Chinese terracotta warrior experts to visit Philadelphia to assess damage to ancient statue

Home of China’s clay army says it will reconsider its loan policy on artefacts in wake of ‘thumb-gate’ incident

PUBLISHED : Monday, 19 February, 2018, 5:17pm
UPDATED : Monday, 16 April, 2018, 1:58pm

China will send two experts to the United States to assess the damage to an ancient terracotta warrior vandalised while on display at a museum in Pennsylvania, according to a Chinese newspaper report.

A 24-year-old American man, Michael Rohana, was charged earlier this month with breaking off and stealing the left thumb of the 2,000-year-old sculpture from the Franklin Institute in Philadelphia on December 21.

The Shaanxi Cultural Heritage Promotion Centre, which arranged for the loan of 10 items from its world-famous Terracotta Army, had assembled a team to carry out the repairs, but would wait until the two specialists had visited the US museum and made their assessment before deciding how best to proceed, Beijing Youth Daily reported on Monday.

Other experts were reviewing pictures and videos sent by the Franklin Institute, a representative of the centre was quoted as saying.

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The terracotta statues, which have been on show in Philadelphia since September, are part of a clay army of about 8,000 soldiers, charioteers and horses unearthed in Xian, capital of northwestern China’s Shaanxi province.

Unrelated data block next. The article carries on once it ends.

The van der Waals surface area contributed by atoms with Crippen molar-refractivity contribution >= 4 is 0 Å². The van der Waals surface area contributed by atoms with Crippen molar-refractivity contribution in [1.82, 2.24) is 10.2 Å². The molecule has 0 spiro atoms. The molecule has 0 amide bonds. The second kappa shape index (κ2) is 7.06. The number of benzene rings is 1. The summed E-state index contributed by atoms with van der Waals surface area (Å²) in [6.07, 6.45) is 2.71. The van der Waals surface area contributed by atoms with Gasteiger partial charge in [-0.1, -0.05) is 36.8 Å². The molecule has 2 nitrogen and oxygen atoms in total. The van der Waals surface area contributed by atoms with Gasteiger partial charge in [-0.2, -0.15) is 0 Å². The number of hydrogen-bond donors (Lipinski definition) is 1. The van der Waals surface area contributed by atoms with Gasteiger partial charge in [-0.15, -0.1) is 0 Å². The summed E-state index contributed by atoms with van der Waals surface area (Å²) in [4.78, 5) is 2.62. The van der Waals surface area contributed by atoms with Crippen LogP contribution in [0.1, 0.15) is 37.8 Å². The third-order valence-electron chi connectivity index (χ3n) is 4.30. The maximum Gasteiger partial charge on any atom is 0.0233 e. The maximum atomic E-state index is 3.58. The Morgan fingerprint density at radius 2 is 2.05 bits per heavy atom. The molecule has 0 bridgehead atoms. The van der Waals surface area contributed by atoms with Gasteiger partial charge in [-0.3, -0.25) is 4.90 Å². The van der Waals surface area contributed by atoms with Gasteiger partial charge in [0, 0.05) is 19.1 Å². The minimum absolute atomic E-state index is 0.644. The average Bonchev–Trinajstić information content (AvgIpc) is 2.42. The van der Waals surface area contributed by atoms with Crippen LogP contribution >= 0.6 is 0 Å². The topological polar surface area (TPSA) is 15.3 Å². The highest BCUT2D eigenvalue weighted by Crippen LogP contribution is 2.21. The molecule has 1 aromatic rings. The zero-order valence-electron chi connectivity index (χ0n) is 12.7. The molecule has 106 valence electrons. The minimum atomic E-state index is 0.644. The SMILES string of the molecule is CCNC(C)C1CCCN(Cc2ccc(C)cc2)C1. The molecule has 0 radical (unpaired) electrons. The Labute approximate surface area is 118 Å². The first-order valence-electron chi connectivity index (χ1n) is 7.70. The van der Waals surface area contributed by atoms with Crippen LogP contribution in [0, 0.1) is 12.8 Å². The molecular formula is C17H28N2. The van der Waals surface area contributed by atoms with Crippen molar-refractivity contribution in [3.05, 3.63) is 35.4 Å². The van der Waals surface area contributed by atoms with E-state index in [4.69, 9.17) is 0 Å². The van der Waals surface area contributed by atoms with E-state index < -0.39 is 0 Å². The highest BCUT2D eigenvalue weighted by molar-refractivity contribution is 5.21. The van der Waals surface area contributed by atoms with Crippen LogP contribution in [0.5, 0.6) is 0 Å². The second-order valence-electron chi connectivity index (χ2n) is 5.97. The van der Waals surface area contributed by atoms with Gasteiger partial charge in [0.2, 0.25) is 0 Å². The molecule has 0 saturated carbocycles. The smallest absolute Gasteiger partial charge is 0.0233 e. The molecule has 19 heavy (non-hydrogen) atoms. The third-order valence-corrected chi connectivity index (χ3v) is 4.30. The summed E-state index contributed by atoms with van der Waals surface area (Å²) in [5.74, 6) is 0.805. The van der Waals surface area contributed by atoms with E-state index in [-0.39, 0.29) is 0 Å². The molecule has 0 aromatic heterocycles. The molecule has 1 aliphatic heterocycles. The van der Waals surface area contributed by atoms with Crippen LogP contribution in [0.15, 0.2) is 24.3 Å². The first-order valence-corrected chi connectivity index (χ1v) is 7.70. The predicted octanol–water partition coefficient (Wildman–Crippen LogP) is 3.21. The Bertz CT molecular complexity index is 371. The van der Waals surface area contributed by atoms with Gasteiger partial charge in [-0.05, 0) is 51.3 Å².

Rohana was caught with the help of the FBI, and charged with the theft and concealment of a major artwork. He was later released on bail.

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The official from the cultural centre repeated an earlier appeal for him to receive a hefty punishment.

“We call for the American side to punish this act of theft and vandalising of precious heritage,” the official was quoted as saying.

The centre is also seeking compensation from the Franklin Institute, where the warriors will remain on show until March 4.

“We have now started the process of claiming compensation … [for] the cost of repairing the damage … the loss of value to the cultural relic as a result of the damage … [and] the damage done to the reputation [of the artefacts] due to this incident,” the official said.

In light of the incident in Philadelphia, the World Museum in the British city of Liverpool, where another group of 10 terracotta warriors is on display, said it would take extra steps to ensure the relics’ safety, the report said.

Officials in Shaanxi said they were reviewing their loan policy as a result of the matter, it said.